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I have been diagnosed with Ligamentous laxity. I have practiced numerous sports, but have hurt my joints repeatedly.

I need exercises, preferably using my body weight. I also want to focus on stretching. I don't want to build muscle, but want to be fit and supple.

I spend most of my day sitting (studying and programing). I cannot jog, because my knees are way to easily hurt.

This is a tough question, and I don't know if the Stack-exchange format is the best, but I am giving it a shot.

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Quite frankly, your best bet is to consult a physical therapist so as to avoid injury. Outside of that, one physical therapy site recommends the following:

  1. Avoid overstretching
  2. Avoid positions or activities involving extreme ranges of motion in the hips
  3. Strengthen muscles surrounding the hips, pelvis, spine, and knees (best to be advised by a physical therapist. Pilates exercises may also be a good option.)
  4. Consider pool exercises/swimming and/or biking as a low-impact means for strengthening your joints within a normal range of motion.

On a side note, I had a roommate who suffered from overly lax ligaments (possibly as a consequence of Marfan Syndrome) and he got a lot of enjoyment out of volleyball and frisbee, although he gets most of his exercise by working on his farm. He enjoyed the double-jointed parlor tricks, but mentioned that he gets joint pain really easily, which is why he never did any sort of running.

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  • Thanks a lot. I will consult a Biokenitik in my area. Thanks a lot :). – Longtomjr Jun 23 '15 at 19:45
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Don't choose my answer. Wait for more knowledgeable people. I just want to give some suggestions.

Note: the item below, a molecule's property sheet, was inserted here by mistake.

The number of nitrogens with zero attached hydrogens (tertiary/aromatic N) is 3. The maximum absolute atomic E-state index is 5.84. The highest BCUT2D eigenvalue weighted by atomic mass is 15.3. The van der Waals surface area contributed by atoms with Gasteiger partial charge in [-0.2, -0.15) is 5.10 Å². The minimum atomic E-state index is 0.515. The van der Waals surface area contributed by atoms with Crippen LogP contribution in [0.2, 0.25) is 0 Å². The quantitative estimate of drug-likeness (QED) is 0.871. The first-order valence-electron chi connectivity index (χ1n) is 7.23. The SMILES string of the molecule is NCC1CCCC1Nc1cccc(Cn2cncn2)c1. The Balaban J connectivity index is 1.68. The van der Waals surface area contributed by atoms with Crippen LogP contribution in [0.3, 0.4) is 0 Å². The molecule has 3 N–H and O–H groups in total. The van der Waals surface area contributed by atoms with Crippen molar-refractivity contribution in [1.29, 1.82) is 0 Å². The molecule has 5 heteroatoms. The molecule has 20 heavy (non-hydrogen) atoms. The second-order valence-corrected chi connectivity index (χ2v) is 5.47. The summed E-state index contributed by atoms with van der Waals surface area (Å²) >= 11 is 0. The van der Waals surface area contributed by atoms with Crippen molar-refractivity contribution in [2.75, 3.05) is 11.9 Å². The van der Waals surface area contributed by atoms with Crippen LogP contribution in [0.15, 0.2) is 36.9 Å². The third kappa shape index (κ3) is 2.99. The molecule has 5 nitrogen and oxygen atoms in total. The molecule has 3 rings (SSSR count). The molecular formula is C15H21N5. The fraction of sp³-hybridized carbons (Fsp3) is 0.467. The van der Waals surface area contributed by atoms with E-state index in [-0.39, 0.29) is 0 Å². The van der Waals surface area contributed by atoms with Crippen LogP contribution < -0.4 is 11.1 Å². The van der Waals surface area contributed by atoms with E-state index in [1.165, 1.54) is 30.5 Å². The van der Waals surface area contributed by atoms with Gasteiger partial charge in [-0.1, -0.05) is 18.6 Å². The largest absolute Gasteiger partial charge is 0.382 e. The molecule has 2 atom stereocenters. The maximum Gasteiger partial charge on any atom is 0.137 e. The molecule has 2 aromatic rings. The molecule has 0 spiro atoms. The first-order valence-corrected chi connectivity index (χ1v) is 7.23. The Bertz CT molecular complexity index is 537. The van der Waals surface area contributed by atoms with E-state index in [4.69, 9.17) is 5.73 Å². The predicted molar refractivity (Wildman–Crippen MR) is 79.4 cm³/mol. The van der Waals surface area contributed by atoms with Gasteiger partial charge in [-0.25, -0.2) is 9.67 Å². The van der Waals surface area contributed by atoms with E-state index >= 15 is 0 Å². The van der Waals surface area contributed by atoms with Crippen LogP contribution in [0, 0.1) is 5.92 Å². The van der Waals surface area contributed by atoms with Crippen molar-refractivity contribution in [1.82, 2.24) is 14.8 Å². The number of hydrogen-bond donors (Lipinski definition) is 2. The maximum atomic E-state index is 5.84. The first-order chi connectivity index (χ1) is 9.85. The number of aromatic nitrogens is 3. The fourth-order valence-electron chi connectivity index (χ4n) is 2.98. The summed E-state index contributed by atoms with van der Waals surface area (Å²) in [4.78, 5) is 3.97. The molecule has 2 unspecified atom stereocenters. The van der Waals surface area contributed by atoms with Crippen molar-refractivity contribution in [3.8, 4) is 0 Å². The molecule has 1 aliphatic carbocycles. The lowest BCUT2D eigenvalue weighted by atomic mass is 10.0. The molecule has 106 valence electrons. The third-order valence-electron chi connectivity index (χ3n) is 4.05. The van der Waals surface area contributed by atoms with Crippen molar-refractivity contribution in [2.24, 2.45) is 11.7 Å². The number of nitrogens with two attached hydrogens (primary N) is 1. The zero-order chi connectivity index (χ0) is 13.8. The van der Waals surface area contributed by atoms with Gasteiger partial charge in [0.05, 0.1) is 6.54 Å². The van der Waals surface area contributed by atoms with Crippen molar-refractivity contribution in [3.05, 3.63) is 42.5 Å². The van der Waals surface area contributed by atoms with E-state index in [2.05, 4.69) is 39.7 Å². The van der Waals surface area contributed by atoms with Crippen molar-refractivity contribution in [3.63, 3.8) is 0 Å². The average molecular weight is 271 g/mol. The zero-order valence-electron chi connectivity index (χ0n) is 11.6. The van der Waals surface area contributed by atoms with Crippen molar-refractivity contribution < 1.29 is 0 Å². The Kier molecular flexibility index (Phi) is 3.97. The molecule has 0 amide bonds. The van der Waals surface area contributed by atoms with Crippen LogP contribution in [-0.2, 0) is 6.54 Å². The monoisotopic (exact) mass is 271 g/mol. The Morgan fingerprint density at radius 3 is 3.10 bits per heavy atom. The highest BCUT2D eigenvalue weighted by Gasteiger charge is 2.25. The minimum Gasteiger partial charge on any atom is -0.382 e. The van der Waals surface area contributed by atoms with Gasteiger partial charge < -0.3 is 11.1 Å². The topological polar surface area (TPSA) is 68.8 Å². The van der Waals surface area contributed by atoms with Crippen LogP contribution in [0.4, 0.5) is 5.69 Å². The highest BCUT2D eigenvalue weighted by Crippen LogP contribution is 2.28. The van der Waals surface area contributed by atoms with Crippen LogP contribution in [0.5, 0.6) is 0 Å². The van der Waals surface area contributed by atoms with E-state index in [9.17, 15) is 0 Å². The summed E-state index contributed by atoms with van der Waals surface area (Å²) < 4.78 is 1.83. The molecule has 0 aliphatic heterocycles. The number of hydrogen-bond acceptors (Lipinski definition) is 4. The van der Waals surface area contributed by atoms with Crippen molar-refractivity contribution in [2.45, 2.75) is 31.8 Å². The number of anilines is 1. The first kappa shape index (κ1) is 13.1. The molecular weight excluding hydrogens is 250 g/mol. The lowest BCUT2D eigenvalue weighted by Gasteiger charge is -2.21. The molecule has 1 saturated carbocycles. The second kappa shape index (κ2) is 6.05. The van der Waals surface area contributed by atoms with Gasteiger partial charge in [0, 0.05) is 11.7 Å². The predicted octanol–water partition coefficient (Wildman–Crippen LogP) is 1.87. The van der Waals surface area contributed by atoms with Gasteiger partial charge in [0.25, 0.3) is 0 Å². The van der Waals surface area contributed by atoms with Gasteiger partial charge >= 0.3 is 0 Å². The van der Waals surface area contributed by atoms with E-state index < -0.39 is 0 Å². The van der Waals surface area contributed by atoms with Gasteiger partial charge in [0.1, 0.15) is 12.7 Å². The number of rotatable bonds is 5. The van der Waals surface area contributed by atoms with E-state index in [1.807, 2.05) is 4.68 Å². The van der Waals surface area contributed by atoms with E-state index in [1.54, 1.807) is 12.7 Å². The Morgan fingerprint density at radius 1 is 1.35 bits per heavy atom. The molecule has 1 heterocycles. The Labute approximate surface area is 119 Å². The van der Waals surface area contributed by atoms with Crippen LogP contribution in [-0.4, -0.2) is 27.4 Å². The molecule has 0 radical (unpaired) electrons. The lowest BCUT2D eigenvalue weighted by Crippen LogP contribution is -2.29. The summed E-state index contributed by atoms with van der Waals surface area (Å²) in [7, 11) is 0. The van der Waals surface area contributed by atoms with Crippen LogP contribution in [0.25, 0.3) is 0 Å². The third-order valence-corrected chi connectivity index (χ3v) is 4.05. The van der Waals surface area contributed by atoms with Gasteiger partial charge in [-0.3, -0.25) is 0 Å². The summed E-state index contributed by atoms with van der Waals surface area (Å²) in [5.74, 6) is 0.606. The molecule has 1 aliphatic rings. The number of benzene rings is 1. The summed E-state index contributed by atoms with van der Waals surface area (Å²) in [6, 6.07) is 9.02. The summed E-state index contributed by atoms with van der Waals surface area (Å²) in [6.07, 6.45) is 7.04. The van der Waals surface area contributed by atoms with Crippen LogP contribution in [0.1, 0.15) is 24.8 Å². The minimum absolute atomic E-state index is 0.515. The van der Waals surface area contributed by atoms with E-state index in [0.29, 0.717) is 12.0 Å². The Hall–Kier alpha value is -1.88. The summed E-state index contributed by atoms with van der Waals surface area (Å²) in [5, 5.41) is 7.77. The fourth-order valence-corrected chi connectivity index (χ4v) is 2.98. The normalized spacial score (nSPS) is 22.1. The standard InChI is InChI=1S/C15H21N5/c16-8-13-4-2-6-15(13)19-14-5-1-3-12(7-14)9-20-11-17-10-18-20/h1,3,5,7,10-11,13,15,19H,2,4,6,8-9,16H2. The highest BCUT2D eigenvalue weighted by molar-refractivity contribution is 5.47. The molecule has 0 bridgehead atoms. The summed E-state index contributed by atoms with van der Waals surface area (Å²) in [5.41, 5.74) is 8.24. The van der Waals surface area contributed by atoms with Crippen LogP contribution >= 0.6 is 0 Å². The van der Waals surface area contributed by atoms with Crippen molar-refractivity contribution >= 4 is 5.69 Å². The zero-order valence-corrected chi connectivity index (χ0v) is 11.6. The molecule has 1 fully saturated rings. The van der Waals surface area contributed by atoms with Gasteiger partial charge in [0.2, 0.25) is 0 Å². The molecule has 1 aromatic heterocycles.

First, building muscle is very difficult. You shouldn't fear becoming bulky, it will not happen unless you do a very specific training and nutrition during a long time. Just exercise and forget about that fear (your muscles may become denser and harder in the long run, which is very nice, but not bulky).

Second, if you have loose joints, I don't think it is a good idea that you emphasize passive stretches. I think it is the last thing you want to do.

Third, I think it is a good idea that you focus on slow exercises with perfect form. That helps having total control over your movements and so you can avoid things that go wrongly out of place. It might be lifting weights or callisthenics, or Tai chi or whatever you choose, but always it would be something made up from slow movements where you can retain full concious control.

If you lift weights, choosing exercises involving many stabilization muscles around your joints is much better than doing isolation. With loose joints, you really need to strengthen your muscles around the joints because they must provide extra stability. For instance, people with ACL ligament injuries rely more on their quadriceps and hamstring muscles to provide knee stability. They prefer squats and single-leg deadlifts to other options. If you look at the model in the last link, you will see that she has to activate a lot of muscles around her knee in order to maintain equilibrium. That is the idea. Dumbbells better that barbells or machines, standing better than sitting, and so on.